Where does a restaurant called “Brick + Wood” get its name? These two key elements are the components for the wood-fired brick oven that’s cranking out phenomenal pizza and more in Fairfield, CT. Speaking of pizza, you would certainly expect a place whose motto is “Love Life (and Pizza)” to have some of the best around. Brick + Wood fits the tasty bill perfectly with their from-scratch pizzas. But lest we get ahead of ourselves, let us take a step or two back.
Brick + Wood is home to Chef Paolo Cavalli and his wife Clara, who took a cue from their successful restaurant, Cavalli Pizzeria Napoletana (with two locations in Irving, TX and McKinney, TX) and kept the trend going with Brick + Wood. When they opened their doors on November 1, 2014, they introduced the neighborhood to a bold concept: wine on tap. With about 30 varietals in stainless steel kegs (to keep that pesky oxygen out), Brick + Wood strives to provide customers with one perfect glass of wine after another, wooden tap after wooden tap. If decision-making isn’t your strong suit and you can’t land on one wine, opt for a flight featuring four different wines. For the non-vino aficionados, craft beer and cocktails are on offer to whet your whistle as well.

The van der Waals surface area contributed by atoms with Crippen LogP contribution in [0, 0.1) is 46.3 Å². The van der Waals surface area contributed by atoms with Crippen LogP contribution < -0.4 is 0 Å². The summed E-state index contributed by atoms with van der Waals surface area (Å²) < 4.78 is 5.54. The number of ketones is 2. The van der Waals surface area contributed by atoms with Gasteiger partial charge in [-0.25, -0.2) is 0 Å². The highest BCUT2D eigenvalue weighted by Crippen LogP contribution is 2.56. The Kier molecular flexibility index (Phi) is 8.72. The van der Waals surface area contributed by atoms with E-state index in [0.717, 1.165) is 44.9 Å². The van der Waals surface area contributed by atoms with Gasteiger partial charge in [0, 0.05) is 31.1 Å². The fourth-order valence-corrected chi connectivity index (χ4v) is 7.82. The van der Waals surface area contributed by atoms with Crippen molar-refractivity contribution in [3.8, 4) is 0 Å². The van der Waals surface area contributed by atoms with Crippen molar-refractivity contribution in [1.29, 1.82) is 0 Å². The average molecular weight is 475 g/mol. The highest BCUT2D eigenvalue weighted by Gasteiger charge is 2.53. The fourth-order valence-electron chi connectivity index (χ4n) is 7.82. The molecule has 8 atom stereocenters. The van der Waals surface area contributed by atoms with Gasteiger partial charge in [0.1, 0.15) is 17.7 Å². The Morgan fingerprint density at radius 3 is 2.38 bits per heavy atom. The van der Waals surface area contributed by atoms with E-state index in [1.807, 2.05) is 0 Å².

Now that you have a sense for the liquid flow, why not pair that with fresh mozzarella (like that being made by Chef Paolo below)? I’m talking super fresh, as in house-made on the premises throughout the day at Brick + Wood’s Mozzarella + Burrata Bar. Mozzarella plays a role in a variety of dishes from Caprese to Eggplant Panini (served for lunch only) to, of course, the artisan pizzas.
A wood-framed chalkboard set against a backdrop of worn brick announces the specials of the day. If that doesn’t float your boat, you can also take a peek at the menu. Brick + Wood gives diners a taste of the streets of Italy with their Neapolitan Street Food menu. Imagine strolling through a bustling piazza as you bite into a hot Arancini ball stuffed with pear and gorgonzola, bacon and cheese or a blend of four cheeses. Maybe your tastes lean more towards gifts from the sea. If so, you’re in luck. The Fritto Misto, fried calamari and shrimp with cherry peppers, defies the greasy texture and grittiness of some seafood that other restaurants present on a plate.
While it would be all too easy to cast pizza in the starring role at Brick + Wood, one taste of the offerings from the Homemade Mozzarella + Burrata Bar and you might be convinced that the cheese has the pizza on the run. The big surprise of the evening for me was a dish called Girelli. This sushi-esque creation simply screams Italian. Girelli is crafted with thin mozzarella, prosciutto, eggplant and roasted peppers then rolled and sliced … just like sushi. The marriage of ingredients lends itself to perfect little bites.
Don’t miss the Burrata plate served with a medley of imported dried and cured meats and vegetables. Sure, you’ll enjoy the latter two, but when you cut into the luscious burrata with its creamy, cheesy filled center, you’ll be pleased you dived in mouth first.